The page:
Firing someone is hard. The last resort after all else has failed leaves no one feeling cheerful. Blue-ness reigns supreme.
But all feelings such as the ones described are myopic. Instead, focus on the benefits that will emerge from the incident – this is just one piece of advice from Kim Scott, former Google and Apple executive, Co-Founder of Radical Candor and executive coach.
She told Business Insider: “I don't know anyone who doesn't wake up with an upset stomach on a day you have to fire somebody.
“The most important thing never to do when firing someone is to go in with the mentality that you're firing them because they suck."
But you don’t tell them that they suck. Confused? Scott explains: “Go in with a mentality that this is a great person, this is a great job, but this is a terrible job for that person.
"One thing that I have found really helpful is to go into the conversation with a sense of compassion — to think about a job that I've sucked at, to think about a job that I've hated, and what a relief it was not to be doing that job anymore.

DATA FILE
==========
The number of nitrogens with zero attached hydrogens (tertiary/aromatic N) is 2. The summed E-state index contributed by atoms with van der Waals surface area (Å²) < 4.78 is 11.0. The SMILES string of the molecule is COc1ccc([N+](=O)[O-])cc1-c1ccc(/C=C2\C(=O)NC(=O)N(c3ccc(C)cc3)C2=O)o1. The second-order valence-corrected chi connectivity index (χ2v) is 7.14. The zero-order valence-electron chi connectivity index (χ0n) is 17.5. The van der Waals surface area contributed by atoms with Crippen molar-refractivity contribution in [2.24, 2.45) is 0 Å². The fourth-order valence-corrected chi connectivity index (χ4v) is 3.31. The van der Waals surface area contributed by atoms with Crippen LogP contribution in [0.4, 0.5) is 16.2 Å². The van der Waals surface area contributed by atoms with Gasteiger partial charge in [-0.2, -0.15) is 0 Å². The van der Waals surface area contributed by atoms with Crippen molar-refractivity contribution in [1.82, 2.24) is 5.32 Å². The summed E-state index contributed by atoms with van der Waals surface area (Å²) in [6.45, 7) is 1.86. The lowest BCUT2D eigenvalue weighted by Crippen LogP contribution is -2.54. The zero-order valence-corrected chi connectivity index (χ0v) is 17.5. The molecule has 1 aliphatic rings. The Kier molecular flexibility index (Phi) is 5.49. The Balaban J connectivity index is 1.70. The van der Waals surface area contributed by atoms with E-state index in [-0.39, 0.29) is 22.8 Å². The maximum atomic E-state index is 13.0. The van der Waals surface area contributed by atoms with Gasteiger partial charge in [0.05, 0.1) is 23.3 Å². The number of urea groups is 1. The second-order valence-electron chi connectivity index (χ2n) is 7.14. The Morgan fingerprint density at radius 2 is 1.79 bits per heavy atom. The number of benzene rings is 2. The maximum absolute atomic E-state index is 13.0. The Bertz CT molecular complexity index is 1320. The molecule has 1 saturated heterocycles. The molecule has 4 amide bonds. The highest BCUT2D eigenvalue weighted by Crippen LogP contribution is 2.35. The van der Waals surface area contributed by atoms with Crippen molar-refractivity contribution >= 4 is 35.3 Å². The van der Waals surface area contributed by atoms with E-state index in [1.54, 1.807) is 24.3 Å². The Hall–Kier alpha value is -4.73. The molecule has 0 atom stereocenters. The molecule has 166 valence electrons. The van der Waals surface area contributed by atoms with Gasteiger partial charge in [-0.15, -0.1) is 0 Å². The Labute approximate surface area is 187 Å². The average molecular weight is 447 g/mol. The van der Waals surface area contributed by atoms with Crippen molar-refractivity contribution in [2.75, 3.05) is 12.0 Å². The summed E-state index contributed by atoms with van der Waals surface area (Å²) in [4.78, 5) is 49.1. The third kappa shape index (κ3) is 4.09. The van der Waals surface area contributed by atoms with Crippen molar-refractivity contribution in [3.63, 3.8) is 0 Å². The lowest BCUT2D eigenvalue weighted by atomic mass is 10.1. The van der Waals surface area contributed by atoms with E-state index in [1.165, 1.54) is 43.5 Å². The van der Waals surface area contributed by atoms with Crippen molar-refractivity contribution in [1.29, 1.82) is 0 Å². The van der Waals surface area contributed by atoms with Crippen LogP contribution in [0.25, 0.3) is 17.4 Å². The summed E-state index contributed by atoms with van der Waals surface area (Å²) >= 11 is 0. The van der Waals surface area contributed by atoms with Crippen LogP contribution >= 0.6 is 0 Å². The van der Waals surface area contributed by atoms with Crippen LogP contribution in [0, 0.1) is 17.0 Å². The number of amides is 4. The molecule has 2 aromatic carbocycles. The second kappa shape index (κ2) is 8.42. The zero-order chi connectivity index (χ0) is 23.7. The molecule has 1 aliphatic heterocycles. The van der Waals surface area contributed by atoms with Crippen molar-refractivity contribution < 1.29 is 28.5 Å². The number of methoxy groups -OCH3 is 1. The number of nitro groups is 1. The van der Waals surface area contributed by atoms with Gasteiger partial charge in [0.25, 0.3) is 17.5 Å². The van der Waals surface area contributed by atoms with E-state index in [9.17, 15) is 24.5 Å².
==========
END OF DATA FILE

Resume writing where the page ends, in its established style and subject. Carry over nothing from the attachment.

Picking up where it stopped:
"I try to imagine a job where this person would really flourish. And, in fact, if I can, I'll even make an introduction to that person to help them find a job where they can really be great."
She also revealed the one thing to avoid: “This is not the moment to be giving tons and tons and tons of feedback. Because that makes the conversation backward-looking. You want to get the person and yourself moving forward to a better place."